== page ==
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Andres125sx
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Re: Battery pack quest

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Simon, I´ve copy-pasted your entire post for future reference! =D> =D> =D>


Simon520 wrote:
Wed Apr 25, 2018 10:31 am
Here is where things get tricky. In the real world batteries don’t act like the ideal storage unit. They deliver a nominal amount of energy depending on how fast you pull power; it matters how heavy the load is. For example most lead acid batteries that you buy for your car will have a capacity listed on them. This is typically the capacity the battery would have if the power is pulled off at a rate that will discharge the battery in 20 hours. If the power is drawn off at a lesser rate (so that there’s more time involved) you’ll get slightly higher capacity; conversely if you pull the power off more quickly the battery capacity goes down and if you pull it quickly it goes down tremendously. If you drain a lead acid battery over one hour from fully charged to only 20% capacity left you’ll get maybe a third of the rated capacity.
20hours great, I had wondered about this. I assumed capacity was rated at 1C discharge, but only C/20, good to know thanks.

I guess it´s different for each chemistry, isn´t it?


Simon520 wrote:
Wed Apr 25, 2018 10:31 am
Once you have a fair idea of this it’s time to look at battery chemistry.
What are the real posibilities for this? Some time ago I read about flow batteries, but I have no idea if that was just a project or they´re real

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Andres125sx
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Re: Battery pack question.

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Manoah2u, it looks like you´re read a lot more than me about the subject, but what I remember is if you´re self-suficient and have no connection to to the grid, you´re free to pay any tax or comply with any requirement. But this does increase significantly your storage requirements to be safe, so I´m not sure if it´s worth

I´ve tried to find it, but it´s too long and I don´t have enough time right now, but just in case you can read spanish, this is the actual law

https://www.boe.es/buscar/act.php?id=BOE-A-2015-10927

I´ll try to find it tomorrow, if I can help you some way just tell me, I´m also very interested on this :)

Manoah2u
Manoah2u
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Re: Battery pack question.

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Andres125sx wrote:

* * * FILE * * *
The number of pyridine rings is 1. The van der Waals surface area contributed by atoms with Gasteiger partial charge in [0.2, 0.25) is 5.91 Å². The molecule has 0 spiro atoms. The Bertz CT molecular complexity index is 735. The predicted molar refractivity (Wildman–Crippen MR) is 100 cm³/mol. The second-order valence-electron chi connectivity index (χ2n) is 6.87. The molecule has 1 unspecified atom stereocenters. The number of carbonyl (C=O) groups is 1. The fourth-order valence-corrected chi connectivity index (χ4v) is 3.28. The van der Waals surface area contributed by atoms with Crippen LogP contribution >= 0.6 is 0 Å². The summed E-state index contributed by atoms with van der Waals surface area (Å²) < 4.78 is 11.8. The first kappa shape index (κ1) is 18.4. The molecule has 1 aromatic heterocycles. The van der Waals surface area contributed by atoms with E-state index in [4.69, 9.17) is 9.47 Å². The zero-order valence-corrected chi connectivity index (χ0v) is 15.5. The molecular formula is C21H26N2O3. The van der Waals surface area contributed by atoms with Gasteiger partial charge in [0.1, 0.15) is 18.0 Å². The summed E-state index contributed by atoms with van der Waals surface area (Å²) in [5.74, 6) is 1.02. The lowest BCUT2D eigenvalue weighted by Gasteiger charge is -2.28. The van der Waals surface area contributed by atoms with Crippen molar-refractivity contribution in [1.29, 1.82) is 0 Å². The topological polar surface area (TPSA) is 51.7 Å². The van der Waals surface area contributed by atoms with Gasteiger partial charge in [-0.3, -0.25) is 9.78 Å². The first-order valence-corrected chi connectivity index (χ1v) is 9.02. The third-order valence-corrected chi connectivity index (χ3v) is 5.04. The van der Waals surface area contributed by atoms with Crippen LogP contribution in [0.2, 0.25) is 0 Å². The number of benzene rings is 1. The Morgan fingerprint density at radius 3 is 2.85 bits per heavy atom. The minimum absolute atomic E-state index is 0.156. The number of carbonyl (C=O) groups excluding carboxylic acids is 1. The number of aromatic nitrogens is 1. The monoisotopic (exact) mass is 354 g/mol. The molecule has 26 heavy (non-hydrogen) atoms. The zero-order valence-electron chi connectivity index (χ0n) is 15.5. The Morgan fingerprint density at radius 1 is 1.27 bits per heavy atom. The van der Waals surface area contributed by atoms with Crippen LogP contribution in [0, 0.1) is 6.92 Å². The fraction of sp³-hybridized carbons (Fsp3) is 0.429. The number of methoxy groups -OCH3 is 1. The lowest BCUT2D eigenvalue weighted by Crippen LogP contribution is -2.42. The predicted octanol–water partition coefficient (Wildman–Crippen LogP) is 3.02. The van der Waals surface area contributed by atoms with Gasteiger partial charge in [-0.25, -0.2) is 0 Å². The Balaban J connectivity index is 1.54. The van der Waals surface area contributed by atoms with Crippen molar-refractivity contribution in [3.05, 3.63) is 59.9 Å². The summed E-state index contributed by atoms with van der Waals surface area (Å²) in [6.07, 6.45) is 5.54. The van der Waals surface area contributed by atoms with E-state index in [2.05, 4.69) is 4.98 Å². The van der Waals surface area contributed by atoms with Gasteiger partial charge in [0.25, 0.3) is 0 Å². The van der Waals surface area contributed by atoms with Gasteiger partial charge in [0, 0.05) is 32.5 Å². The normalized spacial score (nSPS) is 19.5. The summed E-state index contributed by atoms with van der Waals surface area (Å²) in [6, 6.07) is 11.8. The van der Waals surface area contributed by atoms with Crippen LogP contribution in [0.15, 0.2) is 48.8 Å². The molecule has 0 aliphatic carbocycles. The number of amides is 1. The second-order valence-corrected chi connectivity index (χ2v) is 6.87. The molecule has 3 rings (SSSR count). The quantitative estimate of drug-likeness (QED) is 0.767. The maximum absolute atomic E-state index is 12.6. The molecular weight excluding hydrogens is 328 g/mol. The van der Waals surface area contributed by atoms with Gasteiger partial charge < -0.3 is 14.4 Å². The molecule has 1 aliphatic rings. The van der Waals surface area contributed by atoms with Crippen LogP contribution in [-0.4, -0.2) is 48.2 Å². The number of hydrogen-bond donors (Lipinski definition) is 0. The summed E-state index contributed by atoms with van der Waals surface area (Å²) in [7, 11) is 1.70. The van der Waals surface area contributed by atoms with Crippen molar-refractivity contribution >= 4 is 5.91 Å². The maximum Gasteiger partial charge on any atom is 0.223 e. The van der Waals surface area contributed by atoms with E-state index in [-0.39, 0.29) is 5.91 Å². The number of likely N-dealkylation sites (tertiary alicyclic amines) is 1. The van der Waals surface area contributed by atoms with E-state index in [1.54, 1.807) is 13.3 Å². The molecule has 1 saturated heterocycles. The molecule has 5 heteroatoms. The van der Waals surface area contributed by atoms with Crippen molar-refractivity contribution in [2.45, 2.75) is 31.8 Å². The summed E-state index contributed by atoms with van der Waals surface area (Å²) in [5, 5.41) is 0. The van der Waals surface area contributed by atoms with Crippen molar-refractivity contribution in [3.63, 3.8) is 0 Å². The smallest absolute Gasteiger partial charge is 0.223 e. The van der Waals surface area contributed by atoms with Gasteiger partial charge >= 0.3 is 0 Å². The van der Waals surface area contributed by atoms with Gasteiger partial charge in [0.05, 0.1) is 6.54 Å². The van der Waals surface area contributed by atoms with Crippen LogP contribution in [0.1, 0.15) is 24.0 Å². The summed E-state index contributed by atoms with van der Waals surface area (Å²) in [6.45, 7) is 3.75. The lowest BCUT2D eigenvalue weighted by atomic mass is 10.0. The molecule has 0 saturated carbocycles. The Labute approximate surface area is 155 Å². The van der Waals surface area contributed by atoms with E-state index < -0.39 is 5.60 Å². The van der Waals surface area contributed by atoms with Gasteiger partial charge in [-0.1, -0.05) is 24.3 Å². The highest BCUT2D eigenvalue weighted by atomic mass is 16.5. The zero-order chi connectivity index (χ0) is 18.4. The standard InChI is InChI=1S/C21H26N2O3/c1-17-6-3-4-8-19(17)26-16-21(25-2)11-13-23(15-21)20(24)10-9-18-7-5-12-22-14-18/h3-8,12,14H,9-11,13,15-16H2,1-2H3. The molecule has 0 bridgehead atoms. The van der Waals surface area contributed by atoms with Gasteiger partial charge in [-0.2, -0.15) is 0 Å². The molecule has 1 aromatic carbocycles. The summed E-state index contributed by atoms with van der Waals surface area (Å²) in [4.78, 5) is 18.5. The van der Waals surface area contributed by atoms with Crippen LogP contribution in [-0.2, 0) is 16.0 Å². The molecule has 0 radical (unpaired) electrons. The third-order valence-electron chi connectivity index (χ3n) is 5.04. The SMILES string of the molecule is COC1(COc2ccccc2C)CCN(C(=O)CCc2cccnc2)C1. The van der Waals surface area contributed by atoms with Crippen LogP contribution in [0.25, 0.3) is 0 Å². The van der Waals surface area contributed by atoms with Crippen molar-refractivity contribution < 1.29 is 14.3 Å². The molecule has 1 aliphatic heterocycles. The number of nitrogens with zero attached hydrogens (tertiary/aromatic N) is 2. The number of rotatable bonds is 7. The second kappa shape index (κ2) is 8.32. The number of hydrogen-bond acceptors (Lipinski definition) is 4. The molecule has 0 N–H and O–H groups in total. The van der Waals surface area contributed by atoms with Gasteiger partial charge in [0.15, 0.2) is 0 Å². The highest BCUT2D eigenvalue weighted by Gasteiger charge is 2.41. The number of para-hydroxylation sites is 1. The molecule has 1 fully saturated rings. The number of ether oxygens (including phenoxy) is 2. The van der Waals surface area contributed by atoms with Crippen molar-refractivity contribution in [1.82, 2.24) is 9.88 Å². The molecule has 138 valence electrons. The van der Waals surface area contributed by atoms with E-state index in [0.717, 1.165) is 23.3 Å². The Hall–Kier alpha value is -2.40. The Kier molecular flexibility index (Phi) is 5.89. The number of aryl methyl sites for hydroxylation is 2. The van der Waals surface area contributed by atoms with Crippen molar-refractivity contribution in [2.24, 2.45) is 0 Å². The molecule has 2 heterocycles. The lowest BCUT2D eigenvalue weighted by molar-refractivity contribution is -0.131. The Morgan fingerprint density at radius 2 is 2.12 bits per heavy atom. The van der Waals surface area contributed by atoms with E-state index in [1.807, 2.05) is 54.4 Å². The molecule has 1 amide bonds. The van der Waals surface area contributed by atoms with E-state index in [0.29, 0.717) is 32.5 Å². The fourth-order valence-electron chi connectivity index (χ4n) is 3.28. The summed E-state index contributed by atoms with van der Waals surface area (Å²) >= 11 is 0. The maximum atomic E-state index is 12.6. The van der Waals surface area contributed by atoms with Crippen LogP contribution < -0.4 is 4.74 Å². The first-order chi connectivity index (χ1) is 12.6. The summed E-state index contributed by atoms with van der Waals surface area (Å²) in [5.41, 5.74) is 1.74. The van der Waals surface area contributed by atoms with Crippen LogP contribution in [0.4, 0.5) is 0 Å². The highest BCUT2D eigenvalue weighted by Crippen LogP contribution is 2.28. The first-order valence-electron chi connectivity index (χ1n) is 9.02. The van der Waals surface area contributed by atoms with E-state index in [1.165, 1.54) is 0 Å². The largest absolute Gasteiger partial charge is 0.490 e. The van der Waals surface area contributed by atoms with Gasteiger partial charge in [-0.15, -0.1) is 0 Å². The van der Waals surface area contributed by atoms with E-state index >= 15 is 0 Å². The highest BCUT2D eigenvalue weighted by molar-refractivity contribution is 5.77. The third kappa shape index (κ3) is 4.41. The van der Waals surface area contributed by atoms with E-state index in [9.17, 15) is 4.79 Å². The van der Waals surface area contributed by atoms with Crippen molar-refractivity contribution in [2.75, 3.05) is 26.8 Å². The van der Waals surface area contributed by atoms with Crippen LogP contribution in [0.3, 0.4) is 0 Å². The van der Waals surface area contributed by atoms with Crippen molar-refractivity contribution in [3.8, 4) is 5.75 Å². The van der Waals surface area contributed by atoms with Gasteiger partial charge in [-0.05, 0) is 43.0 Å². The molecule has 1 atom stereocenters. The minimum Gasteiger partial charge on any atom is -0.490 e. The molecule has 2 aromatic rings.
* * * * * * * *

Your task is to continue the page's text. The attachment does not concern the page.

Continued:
Thu Apr 26, 2018 7:28 pm
Manoah2u, it looks like you´re read a lot more than me about the subject, but what I remember is if you´re self-suficient and have no connection to to the grid, you´re free to pay any tax or comply with any requirement. But this does increase significantly your storage requirements to be safe, so I´m not sure if it´s worth

I´ve tried to find it, but it´s too long and I don´t have enough time right now, but just in case you can read spanish, this is the actual law

https://www.boe.es/buscar/act.php?id=BOE-A-2015-10927

I´ll try to find it tomorrow, if I can help you some way just tell me, I´m also very interested on this :)
i'll see what i have found, i've got some stuff saved so i'll put it together and share (here publically).
i was actually about to write you to see if you know more lol!
anyway, definately will share soon. i'm calculating a zillion of things.

after hard work and studying i've managed to have a new job now as airport security officer, and will be starting soon, i'm very excited! i've already written some airports in spain and i'm excited to say that there's possibility for me to get a job there once i've completed a year here and have all the neccesary final degrees under my belt, which i should be able to get within a year. going to work my ass off and put a lot of it in savings so i can invest it in the type of house i'm really, really excited to snatch. wish i had everything sorted out already today, as i've ran into a very interesting house but reality simply makes it so that there is no way i am able to fund it right now, so i'm gonna have to be patient and i'm sure something similar or even better will pop up when the time is right.

but thanks for your reaction, appreciate it a lot!


enjoying this thread a lot guys thanks so much :P 8)
Dumpster sounds so much more classy. It's the diamond of the cesspools.